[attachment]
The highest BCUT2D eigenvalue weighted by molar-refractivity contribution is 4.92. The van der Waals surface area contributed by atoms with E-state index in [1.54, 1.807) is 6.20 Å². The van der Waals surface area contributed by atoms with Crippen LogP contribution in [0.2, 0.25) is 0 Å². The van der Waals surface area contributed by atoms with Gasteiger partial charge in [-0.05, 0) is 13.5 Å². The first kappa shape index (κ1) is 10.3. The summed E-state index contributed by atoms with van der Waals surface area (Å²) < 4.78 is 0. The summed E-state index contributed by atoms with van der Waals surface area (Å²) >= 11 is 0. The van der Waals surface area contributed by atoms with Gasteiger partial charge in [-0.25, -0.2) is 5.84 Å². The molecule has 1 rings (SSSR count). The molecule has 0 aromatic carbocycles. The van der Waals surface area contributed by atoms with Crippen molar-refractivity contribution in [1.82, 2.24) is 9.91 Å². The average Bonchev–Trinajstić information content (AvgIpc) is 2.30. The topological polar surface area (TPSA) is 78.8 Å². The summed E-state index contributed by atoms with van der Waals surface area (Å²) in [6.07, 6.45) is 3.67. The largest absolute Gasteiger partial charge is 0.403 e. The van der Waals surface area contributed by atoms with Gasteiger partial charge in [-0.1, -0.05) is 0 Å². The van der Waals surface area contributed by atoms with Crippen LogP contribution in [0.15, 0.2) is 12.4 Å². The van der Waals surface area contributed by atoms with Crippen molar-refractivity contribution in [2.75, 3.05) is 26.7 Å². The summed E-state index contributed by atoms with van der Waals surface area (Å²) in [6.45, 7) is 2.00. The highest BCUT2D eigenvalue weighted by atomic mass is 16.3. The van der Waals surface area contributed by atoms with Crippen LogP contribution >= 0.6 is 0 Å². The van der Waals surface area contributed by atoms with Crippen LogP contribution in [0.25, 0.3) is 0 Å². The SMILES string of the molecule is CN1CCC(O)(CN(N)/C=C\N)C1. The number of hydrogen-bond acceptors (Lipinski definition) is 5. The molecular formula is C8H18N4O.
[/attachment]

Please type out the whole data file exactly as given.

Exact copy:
The highest BCUT2D eigenvalue weighted by molar-refractivity contribution is 4.92. The van der Waals surface area contributed by atoms with E-state index in [1.54, 1.807) is 6.20 Å². The van der Waals surface area contributed by atoms with Crippen LogP contribution in [0.2, 0.25) is 0 Å². The van der Waals surface area contributed by atoms with Gasteiger partial charge in [-0.05, 0) is 13.5 Å². The first kappa shape index (κ1) is 10.3. The summed E-state index contributed by atoms with van der Waals surface area (Å²) < 4.78 is 0. The summed E-state index contributed by atoms with van der Waals surface area (Å²) >= 11 is 0. The van der Waals surface area contributed by atoms with Gasteiger partial charge in [-0.25, -0.2) is 5.84 Å². The molecule has 1 rings (SSSR count). The molecule has 0 aromatic carbocycles. The van der Waals surface area contributed by atoms with Crippen molar-refractivity contribution in [1.82, 2.24) is 9.91 Å². The average Bonchev–Trinajstić information content (AvgIpc) is 2.30. The topological polar surface area (TPSA) is 78.8 Å². The summed E-state index contributed by atoms with van der Waals surface area (Å²) in [6.07, 6.45) is 3.67. The largest absolute Gasteiger partial charge is 0.403 e. The van der Waals surface area contributed by atoms with Gasteiger partial charge in [-0.1, -0.05) is 0 Å². The van der Waals surface area contributed by atoms with Crippen LogP contribution in [0.15, 0.2) is 12.4 Å². The van der Waals surface area contributed by atoms with Crippen molar-refractivity contribution in [2.75, 3.05) is 26.7 Å². The summed E-state index contributed by atoms with van der Waals surface area (Å²) in [6.45, 7) is 2.00. The highest BCUT2D eigenvalue weighted by atomic mass is 16.3. The van der Waals surface area contributed by atoms with Crippen LogP contribution >= 0.6 is 0 Å². The van der Waals surface area contributed by atoms with Crippen LogP contribution in [0.25, 0.3) is 0 Å². The SMILES string of the molecule is CN1CCC(O)(CN(N)/C=C\N)C1. The number of hydrogen-bond acceptors (Lipinski definition) is 5. The molecular formula is C8H18N4O.